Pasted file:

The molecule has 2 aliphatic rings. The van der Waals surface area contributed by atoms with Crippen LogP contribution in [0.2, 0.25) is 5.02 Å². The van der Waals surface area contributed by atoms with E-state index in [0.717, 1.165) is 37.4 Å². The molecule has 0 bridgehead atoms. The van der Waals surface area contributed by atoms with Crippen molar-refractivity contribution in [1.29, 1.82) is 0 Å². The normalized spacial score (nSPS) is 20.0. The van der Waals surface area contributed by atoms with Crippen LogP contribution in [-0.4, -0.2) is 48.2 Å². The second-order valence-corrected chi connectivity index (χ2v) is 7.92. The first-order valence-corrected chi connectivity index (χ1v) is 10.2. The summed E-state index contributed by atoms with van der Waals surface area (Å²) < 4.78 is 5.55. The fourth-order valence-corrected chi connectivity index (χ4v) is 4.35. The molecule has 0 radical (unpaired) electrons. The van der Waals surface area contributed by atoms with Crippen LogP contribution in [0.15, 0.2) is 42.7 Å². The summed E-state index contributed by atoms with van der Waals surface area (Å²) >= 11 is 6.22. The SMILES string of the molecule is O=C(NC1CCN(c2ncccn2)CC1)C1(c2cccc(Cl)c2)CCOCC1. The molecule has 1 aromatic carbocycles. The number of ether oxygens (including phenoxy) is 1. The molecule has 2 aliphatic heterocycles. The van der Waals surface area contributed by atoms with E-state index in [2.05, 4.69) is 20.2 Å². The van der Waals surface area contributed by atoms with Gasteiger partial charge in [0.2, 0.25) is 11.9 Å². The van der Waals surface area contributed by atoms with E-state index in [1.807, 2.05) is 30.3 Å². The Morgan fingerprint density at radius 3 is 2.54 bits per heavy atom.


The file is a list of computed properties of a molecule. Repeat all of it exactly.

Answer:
The molecule has 2 aliphatic rings. The van der Waals surface area contributed by atoms with Crippen LogP contribution in [0.2, 0.25) is 5.02 Å². The van der Waals surface area contributed by atoms with E-state index in [0.717, 1.165) is 37.4 Å². The molecule has 0 bridgehead atoms. The van der Waals surface area contributed by atoms with Crippen molar-refractivity contribution in [1.29, 1.82) is 0 Å². The normalized spacial score (nSPS) is 20.0. The van der Waals surface area contributed by atoms with Crippen LogP contribution in [-0.4, -0.2) is 48.2 Å². The second-order valence-corrected chi connectivity index (χ2v) is 7.92. The first-order valence-corrected chi connectivity index (χ1v) is 10.2. The summed E-state index contributed by atoms with van der Waals surface area (Å²) < 4.78 is 5.55. The fourth-order valence-corrected chi connectivity index (χ4v) is 4.35. The molecule has 0 radical (unpaired) electrons. The van der Waals surface area contributed by atoms with Crippen LogP contribution in [0.15, 0.2) is 42.7 Å². The summed E-state index contributed by atoms with van der Waals surface area (Å²) >= 11 is 6.22. The SMILES string of the molecule is O=C(NC1CCN(c2ncccn2)CC1)C1(c2cccc(Cl)c2)CCOCC1. The molecule has 1 aromatic carbocycles. The number of ether oxygens (including phenoxy) is 1. The molecule has 2 aliphatic heterocycles. The van der Waals surface area contributed by atoms with E-state index in [2.05, 4.69) is 20.2 Å². The van der Waals surface area contributed by atoms with Gasteiger partial charge in [0.2, 0.25) is 11.9 Å². The van der Waals surface area contributed by atoms with E-state index in [1.807, 2.05) is 30.3 Å². The Morgan fingerprint density at radius 3 is 2.54 bits per heavy atom.